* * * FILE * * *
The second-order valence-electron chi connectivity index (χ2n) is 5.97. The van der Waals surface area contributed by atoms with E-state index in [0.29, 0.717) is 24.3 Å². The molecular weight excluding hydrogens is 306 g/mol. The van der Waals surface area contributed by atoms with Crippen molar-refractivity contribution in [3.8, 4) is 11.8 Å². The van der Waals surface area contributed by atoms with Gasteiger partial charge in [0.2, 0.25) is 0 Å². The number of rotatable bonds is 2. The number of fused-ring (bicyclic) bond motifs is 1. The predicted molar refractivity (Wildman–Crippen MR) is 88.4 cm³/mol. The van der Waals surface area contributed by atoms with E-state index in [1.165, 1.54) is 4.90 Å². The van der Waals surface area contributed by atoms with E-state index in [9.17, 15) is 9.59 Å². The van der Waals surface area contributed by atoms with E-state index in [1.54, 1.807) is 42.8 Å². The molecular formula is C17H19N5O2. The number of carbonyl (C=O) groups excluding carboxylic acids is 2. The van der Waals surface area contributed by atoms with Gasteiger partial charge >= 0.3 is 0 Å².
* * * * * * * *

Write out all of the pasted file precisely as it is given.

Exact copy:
The second-order valence-electron chi connectivity index (χ2n) is 5.97. The van der Waals surface area contributed by atoms with E-state index in [0.29, 0.717) is 24.3 Å². The molecular weight excluding hydrogens is 306 g/mol. The van der Waals surface area contributed by atoms with Crippen molar-refractivity contribution in [3.8, 4) is 11.8 Å². The van der Waals surface area contributed by atoms with Gasteiger partial charge in [0.2, 0.25) is 0 Å². The number of rotatable bonds is 2. The number of fused-ring (bicyclic) bond motifs is 1. The predicted molar refractivity (Wildman–Crippen MR) is 88.4 cm³/mol. The van der Waals surface area contributed by atoms with E-state index in [1.165, 1.54) is 4.90 Å². The van der Waals surface area contributed by atoms with E-state index in [9.17, 15) is 9.59 Å². The van der Waals surface area contributed by atoms with E-state index in [1.54, 1.807) is 42.8 Å². The molecular formula is C17H19N5O2. The number of carbonyl (C=O) groups excluding carboxylic acids is 2. The van der Waals surface area contributed by atoms with Gasteiger partial charge >= 0.3 is 0 Å².